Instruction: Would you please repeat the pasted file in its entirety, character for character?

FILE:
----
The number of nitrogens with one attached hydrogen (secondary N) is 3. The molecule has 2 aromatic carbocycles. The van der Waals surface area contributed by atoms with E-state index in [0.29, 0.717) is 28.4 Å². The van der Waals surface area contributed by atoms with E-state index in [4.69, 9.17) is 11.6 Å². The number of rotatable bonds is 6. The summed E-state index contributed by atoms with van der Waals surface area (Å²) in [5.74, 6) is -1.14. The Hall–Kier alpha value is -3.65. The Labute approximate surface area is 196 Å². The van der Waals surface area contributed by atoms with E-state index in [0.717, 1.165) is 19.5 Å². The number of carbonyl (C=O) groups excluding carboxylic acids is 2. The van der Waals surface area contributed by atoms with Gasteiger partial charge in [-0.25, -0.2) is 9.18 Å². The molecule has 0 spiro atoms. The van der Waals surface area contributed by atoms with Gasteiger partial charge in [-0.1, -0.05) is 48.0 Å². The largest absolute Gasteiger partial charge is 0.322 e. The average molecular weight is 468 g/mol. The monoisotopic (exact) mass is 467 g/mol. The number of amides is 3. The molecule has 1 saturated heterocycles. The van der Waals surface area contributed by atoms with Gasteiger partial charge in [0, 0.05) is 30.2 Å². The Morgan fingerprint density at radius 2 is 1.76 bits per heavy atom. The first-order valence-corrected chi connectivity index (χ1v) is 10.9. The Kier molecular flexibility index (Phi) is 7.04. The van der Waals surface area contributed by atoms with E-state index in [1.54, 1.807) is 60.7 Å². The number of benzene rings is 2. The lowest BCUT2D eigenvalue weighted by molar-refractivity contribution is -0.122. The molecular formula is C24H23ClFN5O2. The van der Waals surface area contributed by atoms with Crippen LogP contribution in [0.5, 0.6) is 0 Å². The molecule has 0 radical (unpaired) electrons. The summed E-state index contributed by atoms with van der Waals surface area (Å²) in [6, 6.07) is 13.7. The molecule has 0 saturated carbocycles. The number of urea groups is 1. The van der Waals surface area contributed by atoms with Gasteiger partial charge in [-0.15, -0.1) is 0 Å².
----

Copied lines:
The number of nitrogens with one attached hydrogen (secondary N) is 3. The molecule has 2 aromatic carbocycles. The van der Waals surface area contributed by atoms with E-state index in [0.29, 0.717) is 28.4 Å². The van der Waals surface area contributed by atoms with E-state index in [4.69, 9.17) is 11.6 Å². The number of rotatable bonds is 6. The summed E-state index contributed by atoms with van der Waals surface area (Å²) in [5.74, 6) is -1.14. The Hall–Kier alpha value is -3.65. The Labute approximate surface area is 196 Å². The van der Waals surface area contributed by atoms with E-state index in [0.717, 1.165) is 19.5 Å². The number of carbonyl (C=O) groups excluding carboxylic acids is 2. The van der Waals surface area contributed by atoms with Gasteiger partial charge in [-0.25, -0.2) is 9.18 Å². The molecule has 0 spiro atoms. The van der Waals surface area contributed by atoms with Gasteiger partial charge in [-0.1, -0.05) is 48.0 Å². The largest absolute Gasteiger partial charge is 0.322 e. The average molecular weight is 468 g/mol. The monoisotopic (exact) mass is 467 g/mol. The number of amides is 3. The molecule has 1 saturated heterocycles. The van der Waals surface area contributed by atoms with Gasteiger partial charge in [0, 0.05) is 30.2 Å². The Morgan fingerprint density at radius 2 is 1.76 bits per heavy atom. The first-order valence-corrected chi connectivity index (χ1v) is 10.9. The Kier molecular flexibility index (Phi) is 7.04. The van der Waals surface area contributed by atoms with E-state index in [1.54, 1.807) is 60.7 Å². The number of benzene rings is 2. The lowest BCUT2D eigenvalue weighted by molar-refractivity contribution is -0.122. The molecular formula is C24H23ClFN5O2. The van der Waals surface area contributed by atoms with Crippen LogP contribution in [0.5, 0.6) is 0 Å². The molecule has 0 radical (unpaired) electrons. The summed E-state index contributed by atoms with van der Waals surface area (Å²) in [6, 6.07) is 13.7. The molecule has 0 saturated carbocycles. The number of urea groups is 1. The van der Waals surface area contributed by atoms with Gasteiger partial charge in [-0.15, -0.1) is 0 Å².